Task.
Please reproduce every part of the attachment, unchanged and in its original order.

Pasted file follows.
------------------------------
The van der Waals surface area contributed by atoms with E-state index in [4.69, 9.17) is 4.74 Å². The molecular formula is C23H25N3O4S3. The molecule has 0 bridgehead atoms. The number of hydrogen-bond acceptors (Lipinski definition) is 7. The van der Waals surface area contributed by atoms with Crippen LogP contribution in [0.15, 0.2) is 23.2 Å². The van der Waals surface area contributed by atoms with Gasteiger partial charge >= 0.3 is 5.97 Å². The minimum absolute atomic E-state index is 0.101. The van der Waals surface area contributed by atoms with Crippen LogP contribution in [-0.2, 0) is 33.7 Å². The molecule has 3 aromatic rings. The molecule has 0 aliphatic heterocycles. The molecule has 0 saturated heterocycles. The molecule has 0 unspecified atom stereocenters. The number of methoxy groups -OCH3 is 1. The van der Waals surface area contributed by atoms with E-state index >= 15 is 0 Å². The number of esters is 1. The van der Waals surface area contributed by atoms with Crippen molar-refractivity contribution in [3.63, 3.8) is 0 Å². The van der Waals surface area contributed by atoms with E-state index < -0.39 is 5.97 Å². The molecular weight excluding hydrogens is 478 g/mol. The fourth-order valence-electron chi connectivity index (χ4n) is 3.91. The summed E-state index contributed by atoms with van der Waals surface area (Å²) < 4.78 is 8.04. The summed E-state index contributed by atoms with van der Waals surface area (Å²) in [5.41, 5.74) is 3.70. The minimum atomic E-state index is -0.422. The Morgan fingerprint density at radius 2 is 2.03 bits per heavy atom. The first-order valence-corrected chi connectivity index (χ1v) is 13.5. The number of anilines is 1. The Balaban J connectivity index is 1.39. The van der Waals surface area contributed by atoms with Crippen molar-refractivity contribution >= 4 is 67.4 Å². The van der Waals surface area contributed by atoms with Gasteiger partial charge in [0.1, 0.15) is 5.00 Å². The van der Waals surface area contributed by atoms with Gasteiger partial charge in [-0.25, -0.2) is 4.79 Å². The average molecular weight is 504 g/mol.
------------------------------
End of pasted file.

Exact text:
The van der Waals surface area contributed by atoms with E-state index in [4.69, 9.17) is 4.74 Å². The molecular formula is C23H25N3O4S3. The molecule has 0 bridgehead atoms. The number of hydrogen-bond acceptors (Lipinski definition) is 7. The van der Waals surface area contributed by atoms with Crippen LogP contribution in [0.15, 0.2) is 23.2 Å². The van der Waals surface area contributed by atoms with Gasteiger partial charge >= 0.3 is 5.97 Å². The minimum absolute atomic E-state index is 0.101. The van der Waals surface area contributed by atoms with Crippen LogP contribution in [-0.2, 0) is 33.7 Å². The molecule has 3 aromatic rings. The molecule has 0 aliphatic heterocycles. The molecule has 0 saturated heterocycles. The molecule has 0 unspecified atom stereocenters. The number of methoxy groups -OCH3 is 1. The van der Waals surface area contributed by atoms with E-state index >= 15 is 0 Å². The number of esters is 1. The van der Waals surface area contributed by atoms with Crippen molar-refractivity contribution in [3.63, 3.8) is 0 Å². The van der Waals surface area contributed by atoms with E-state index < -0.39 is 5.97 Å². The molecular weight excluding hydrogens is 478 g/mol. The fourth-order valence-electron chi connectivity index (χ4n) is 3.91. The summed E-state index contributed by atoms with van der Waals surface area (Å²) < 4.78 is 8.04. The summed E-state index contributed by atoms with van der Waals surface area (Å²) in [5.41, 5.74) is 3.70. The minimum atomic E-state index is -0.422. The Morgan fingerprint density at radius 2 is 2.03 bits per heavy atom. The first-order valence-corrected chi connectivity index (χ1v) is 13.5. The number of anilines is 1. The Balaban J connectivity index is 1.39. The van der Waals surface area contributed by atoms with Crippen molar-refractivity contribution >= 4 is 67.4 Å². The van der Waals surface area contributed by atoms with Gasteiger partial charge in [0.1, 0.15) is 5.00 Å². The van der Waals surface area contributed by atoms with Gasteiger partial charge in [-0.25, -0.2) is 4.79 Å². The average molecular weight is 504 g/mol.